For the past few years Tia and I have watched, and grown to love, Anthony Bourdain. His multiple shows crack us up while making us feverishly hungry at the same time. With a little down time this morning I finally watched his show on "New Jersey".
As I watched Anthony Bourdain eat clams in LBI I felt homesick in a way. True, I love both clams and LBI, but I miss the feeling a New Jersey summer can deliver. The smell of sausages and salt air as I walk down the boardwalk are perhaps one of the greatest aromas known to mankind. A faint call from a laughing gull screeching, begging for a french fry gives me tingles as I talk about it. I want that feeling back - even though summer is only a couple months away it will never be here soon enough. And before long, when the children head back to school, the summer is over once again.
I've known Mr. Bourdain was a fellow Garden Stater since we started to watch his shows. What I didn't know is just how much this episode would reinvigorate my love for the Jersey Shore. A lot of my work comes from beaches not many people would consider glamorous. It's true we don't have palm tree-studded beaches, but in my opinion we don't need them. To me, there's nothing more beautiful than where the ocean meets the sand. Simple yet plain - only a sunrise and a few seagulls are needed. At the right moment, just as the light touches the shoreline, it basks everything in a fiery glow. It's an image no amount of words can describe.
I've been to several islands in the Caribbean and to be honest they start to look exactly the same after awhile. Don't get me wrong; a tropical island with coconuts and a swaying hammock sounds great right about now (especially with more snow in the forecast!). But my New Jersey, the one with gorgeous beaches even in the dead of winter, will always captivate my soul. My love affair with New Jersey's coast makes me want to photograph it all the time. Regardless of the season I feel the Jersey Shore should be seen and appreciated by all, at least once.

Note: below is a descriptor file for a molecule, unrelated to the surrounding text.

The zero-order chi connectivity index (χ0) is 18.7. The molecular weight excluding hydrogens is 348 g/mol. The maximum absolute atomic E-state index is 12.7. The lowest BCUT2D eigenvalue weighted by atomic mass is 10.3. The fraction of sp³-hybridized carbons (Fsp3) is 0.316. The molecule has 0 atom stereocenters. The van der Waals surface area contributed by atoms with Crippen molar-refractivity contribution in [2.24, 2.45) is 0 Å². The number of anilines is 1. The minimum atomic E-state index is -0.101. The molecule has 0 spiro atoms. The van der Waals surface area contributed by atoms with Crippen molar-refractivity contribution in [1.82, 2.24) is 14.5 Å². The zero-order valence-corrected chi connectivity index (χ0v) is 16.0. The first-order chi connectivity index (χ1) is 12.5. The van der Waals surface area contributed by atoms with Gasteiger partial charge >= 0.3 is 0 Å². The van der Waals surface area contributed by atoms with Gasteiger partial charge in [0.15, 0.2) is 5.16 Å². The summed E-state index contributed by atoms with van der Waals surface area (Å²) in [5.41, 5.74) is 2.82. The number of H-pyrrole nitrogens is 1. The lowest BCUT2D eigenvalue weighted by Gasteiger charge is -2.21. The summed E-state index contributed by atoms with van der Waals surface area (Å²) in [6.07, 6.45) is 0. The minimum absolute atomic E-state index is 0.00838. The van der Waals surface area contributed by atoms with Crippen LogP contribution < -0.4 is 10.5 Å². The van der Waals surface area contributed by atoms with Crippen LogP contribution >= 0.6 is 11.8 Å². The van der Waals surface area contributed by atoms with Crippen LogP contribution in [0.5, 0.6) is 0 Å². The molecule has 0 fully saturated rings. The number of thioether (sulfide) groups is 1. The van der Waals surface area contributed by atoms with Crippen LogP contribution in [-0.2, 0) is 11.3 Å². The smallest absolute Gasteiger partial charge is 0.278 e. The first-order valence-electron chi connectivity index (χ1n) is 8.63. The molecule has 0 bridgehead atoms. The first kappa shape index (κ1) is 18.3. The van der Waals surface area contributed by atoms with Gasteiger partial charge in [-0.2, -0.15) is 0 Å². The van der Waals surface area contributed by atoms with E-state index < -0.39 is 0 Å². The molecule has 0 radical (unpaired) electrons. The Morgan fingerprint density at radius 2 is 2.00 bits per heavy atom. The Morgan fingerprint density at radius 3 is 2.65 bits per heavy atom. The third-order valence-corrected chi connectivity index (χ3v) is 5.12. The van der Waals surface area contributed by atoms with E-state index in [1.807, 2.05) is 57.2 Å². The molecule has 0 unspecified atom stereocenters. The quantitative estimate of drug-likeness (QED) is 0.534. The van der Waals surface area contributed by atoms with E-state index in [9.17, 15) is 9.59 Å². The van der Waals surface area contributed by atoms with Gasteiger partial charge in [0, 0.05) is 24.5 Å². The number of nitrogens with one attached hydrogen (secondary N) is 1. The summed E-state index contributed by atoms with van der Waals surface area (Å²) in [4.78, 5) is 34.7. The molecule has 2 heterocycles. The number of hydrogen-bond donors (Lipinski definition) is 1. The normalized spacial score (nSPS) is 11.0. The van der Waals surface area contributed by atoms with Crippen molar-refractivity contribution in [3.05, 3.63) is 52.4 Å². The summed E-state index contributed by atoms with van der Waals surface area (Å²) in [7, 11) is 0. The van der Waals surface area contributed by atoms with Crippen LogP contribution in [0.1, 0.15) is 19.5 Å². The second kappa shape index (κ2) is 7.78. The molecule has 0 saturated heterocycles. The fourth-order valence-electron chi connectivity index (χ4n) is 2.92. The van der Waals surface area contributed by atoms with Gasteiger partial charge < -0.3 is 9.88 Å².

I read somewhere that different beaches around the world have different sounds when the waves crash. Various factors like the type of sand on the beach, the height of the waves etc, all combine to create a specific sound. I've listened to recordings in different locations and it's true. A wave breaking in California sounds completely different than a wave crashing in Australia. When I'm in Seaside with my Canon 70-200mm lens I keep my eyes and ears open. Not only am I watching for sandpipers or terns, but I listen to the waves. Each wave can bring not only a calming sound, but a possible new addition to my shell collection. Just last October Tia found a dried seahorse on one of our trips to Island Beach. Who ever thought you could find a seahorse from a Jersey beach?
The idea of home, to me, is a where you feel the most comfortable. When I kick off my Crocs, grab my camera and walk the beach I'm as comfortable as can be. It puts me in a certain frame of mind, an ease of euphoria washes over me. When that happens I don't consider taking photographs a job; I consider it a privilege. And if you ask me it's the ultimate work-from-home job in the world.
Washed Ashore Photography